Tuesday, 15 December 2009

Returning from the wilderness

I have, it must confess, been somewhat lax in my blogging. Once term kicked in, I rarely found the time as things became more chaotic. Moving to the Big Smoke, the BVC's constant workload and generally trying to swim not sink means that I have failed to post.

And when I fail, I like to fail with flair.

So, now that the Christmas horror is upon us, I intend to return to this venture with renewed gusto, and hopefully some will carry on to the next term.

Since my last post, much has happened. In fact, the majority of the first term has slipped by with an alarming speed. There has been much rumbling in the criminal world too, and Labour's intended bills for the coming year will no doubt have attracted some attention to those interested. I will hopefully post on some of the highlights of the last few weeks that caught my eye n due course. I have also finished another mini, and will post up my idle ramblings shortly on mini's.

For now however, a few thoughts on the first term of the BVC...

Term 1 has been, for the most part, enjoyable. It is however, a mountain of work from week to week. I think it can perhaps best be described as 'relentless'. That is not to say that it isn't manageable, and spending a working week in the library means that it can more or less be done without eating into weekends or evenings. Unfortunately, I failed to be quite so organised after a few weeks, and soon slipped back into the student ways of slipping off for coffee (ahem, beer) at lunchtime with friends similarly inclined.

The abhorrent legal research in particular drove many to the early stages of alcoholism. For any pre-BVC students reading these ramblings, I should warn you now of the horrors of legal research. Being asked to produce the answer to a legal problem is, in itself, interesting. However, being forced to provide along with it upwards of 20 pages of "research trail" is mind numbing to say this least. What is this "research trail" I hear you cry? Is it a fun foray into the woods of knowledge? By calling it a trail, it sounds almost like a weekend activity for the under 12s at Butlins, complete with kendle mint cake, a compass that you won't use and green wellies half a size too big.

No such joy. It is, in short, cutting and pasting from the material you find. Worse still, proof of hardcopy research means that you have to copy verbatim text from hard sources, and edit to show that you can do so. Of course, photocopying the relevant passage and highlighting is not acceptable! It does not show the required editing. Apparently. Most infuriating of all, is the fact that the question is stolen wholesale from a real case. Many, like myself, quickly found the case and were therefore painfully aware that despite knowing the answer, the correct authority, and everything you need to answer the question, that you then had to spend several days slumped in front of the computer producing the trail of hell. Propped up on coffee, and gibbering slightly to myself, I did hand the answer in, complete with its research trail, loving crafted from a range of sources despite knowing the relevant ones within 10 minutes.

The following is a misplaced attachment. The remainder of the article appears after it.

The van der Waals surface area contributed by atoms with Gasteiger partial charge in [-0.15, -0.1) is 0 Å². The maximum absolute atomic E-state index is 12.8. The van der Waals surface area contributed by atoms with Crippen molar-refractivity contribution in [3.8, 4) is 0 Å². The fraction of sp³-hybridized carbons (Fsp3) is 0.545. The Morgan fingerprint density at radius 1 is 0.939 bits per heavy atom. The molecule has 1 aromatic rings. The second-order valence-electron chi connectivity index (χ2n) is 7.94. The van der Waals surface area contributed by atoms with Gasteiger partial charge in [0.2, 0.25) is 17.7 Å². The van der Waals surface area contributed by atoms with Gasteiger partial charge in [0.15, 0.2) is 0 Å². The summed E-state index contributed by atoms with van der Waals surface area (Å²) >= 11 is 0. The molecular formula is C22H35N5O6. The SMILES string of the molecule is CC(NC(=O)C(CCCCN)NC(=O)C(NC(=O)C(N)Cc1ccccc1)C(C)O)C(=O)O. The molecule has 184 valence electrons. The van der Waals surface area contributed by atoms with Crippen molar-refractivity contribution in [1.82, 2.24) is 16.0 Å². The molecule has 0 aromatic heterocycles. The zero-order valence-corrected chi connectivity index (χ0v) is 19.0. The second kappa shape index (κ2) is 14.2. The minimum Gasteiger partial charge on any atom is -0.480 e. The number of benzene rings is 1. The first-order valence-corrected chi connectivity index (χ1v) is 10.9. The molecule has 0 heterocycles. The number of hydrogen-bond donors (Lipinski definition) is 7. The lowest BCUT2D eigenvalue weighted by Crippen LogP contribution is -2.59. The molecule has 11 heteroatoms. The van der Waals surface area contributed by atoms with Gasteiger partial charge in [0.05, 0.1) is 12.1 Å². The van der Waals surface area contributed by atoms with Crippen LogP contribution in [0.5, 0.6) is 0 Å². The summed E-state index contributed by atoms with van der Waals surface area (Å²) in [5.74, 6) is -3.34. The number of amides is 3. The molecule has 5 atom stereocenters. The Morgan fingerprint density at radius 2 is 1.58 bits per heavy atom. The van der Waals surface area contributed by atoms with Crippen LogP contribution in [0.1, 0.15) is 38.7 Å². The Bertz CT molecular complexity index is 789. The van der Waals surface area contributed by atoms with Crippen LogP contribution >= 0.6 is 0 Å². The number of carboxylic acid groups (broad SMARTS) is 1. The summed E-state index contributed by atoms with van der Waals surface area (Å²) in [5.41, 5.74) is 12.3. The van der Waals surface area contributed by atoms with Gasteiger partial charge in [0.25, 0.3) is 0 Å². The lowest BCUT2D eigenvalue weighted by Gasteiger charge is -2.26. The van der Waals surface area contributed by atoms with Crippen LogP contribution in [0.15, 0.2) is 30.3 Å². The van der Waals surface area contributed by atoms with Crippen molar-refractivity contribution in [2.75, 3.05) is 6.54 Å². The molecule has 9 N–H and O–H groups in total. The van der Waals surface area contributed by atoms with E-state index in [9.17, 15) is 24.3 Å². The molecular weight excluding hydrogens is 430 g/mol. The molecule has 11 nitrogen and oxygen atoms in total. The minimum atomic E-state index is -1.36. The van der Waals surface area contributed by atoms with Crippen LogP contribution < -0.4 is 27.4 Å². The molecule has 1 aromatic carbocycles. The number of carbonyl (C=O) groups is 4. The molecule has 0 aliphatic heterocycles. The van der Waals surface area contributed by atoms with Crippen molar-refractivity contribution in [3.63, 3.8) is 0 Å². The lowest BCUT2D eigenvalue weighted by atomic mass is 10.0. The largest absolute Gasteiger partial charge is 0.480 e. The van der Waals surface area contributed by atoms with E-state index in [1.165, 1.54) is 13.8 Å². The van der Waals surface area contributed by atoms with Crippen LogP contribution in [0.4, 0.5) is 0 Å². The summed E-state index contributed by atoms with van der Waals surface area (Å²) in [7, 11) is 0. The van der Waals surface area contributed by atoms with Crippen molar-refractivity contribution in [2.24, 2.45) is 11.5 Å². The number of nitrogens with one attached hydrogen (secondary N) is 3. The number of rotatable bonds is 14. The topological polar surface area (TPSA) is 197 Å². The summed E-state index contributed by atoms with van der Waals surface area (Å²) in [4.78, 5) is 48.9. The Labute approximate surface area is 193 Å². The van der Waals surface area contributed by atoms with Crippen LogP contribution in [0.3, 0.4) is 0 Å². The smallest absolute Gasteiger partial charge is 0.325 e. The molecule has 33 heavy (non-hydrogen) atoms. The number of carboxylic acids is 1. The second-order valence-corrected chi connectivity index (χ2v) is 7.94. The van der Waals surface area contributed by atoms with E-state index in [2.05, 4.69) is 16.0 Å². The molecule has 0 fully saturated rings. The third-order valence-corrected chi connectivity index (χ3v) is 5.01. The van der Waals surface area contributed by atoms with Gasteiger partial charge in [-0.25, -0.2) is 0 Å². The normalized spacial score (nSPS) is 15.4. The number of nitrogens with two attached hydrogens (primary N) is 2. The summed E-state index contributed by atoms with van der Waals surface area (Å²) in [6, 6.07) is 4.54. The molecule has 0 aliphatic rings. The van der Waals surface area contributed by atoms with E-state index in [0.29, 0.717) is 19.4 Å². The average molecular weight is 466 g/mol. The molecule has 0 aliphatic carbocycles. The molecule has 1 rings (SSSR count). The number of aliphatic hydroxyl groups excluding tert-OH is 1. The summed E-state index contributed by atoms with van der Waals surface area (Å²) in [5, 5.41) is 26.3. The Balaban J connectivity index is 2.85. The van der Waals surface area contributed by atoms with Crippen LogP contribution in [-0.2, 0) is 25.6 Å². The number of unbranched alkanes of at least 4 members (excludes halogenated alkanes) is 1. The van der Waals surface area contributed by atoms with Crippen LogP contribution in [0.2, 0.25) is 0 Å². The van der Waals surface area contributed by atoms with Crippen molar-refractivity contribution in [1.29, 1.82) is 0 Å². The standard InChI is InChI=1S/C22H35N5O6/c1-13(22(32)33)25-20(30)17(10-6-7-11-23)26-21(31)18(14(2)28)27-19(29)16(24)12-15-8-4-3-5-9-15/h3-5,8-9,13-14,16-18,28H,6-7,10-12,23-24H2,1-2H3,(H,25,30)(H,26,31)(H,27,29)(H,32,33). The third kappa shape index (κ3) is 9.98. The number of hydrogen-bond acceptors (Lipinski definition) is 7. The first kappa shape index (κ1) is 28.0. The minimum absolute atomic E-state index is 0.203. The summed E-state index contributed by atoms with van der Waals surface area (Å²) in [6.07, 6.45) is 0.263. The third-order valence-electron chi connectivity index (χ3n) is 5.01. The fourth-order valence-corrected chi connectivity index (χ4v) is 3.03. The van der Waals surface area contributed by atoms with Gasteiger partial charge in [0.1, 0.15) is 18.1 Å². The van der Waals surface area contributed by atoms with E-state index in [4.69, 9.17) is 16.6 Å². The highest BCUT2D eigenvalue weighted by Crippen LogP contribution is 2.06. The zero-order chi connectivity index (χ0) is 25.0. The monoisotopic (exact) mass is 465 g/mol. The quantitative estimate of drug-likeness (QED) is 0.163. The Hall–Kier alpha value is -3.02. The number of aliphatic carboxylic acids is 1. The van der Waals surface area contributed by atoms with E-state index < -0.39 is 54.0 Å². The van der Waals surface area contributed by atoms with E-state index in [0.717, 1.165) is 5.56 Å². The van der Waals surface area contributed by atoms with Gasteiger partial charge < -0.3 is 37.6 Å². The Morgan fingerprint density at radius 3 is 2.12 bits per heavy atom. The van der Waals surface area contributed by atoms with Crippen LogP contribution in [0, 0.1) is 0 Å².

Adding salt to the wound, we were informed that we were to be the last year to suffer this task set by beelzebub himself. So, if this prediction comes true, then I state for the record that you are all lucky, lucky people.

Whilst mostly enjoyable, I have found the course incredibly frustrating. The questions often prevent thinking outside the box, the subjective nature of the marking of the oral skills can drive one to distraction, and the penchant for leaving students blundering in the dark is nothing short of infuriating. It is the last which is the most painful. On many occasions, we were tasked with something for advocacy and would then proceed to give it our (collective) best stab. We would then be criticised for having done X or Y wrong, and have it explained how it should be tackled. Often, we would have a lecture after the week's seminars explaining how our esteemed provided want said blunder to be approached or even a seminar in a separate skills subject covering it. The worst was the assessment. Required to edit a draft order for an interim injunction, I found myself fumbling inanely as to the best way of editing their provided version. My wild stab in the dark complete, I handed it in on time. The following day, we had a drafting seminar on how best to produce draft orders for interim injunction which was, most painfully of all, on almost an identical topic. This left myself, along with a fair few others, seething and ultimately left unable to do anything but await our fate in the marks apportioned for this with the assessment still a week away.

For now, I shall return to the laborious task of cleaning the detritus of a terms chaos. Negotiating the treacherous path from my desk to the kitchen is still of labyrinthine difficulty, and is a minefield of papers, cups of half drunk tea and notes that look like the inept scrawling of the insane.

Let the holiday begin.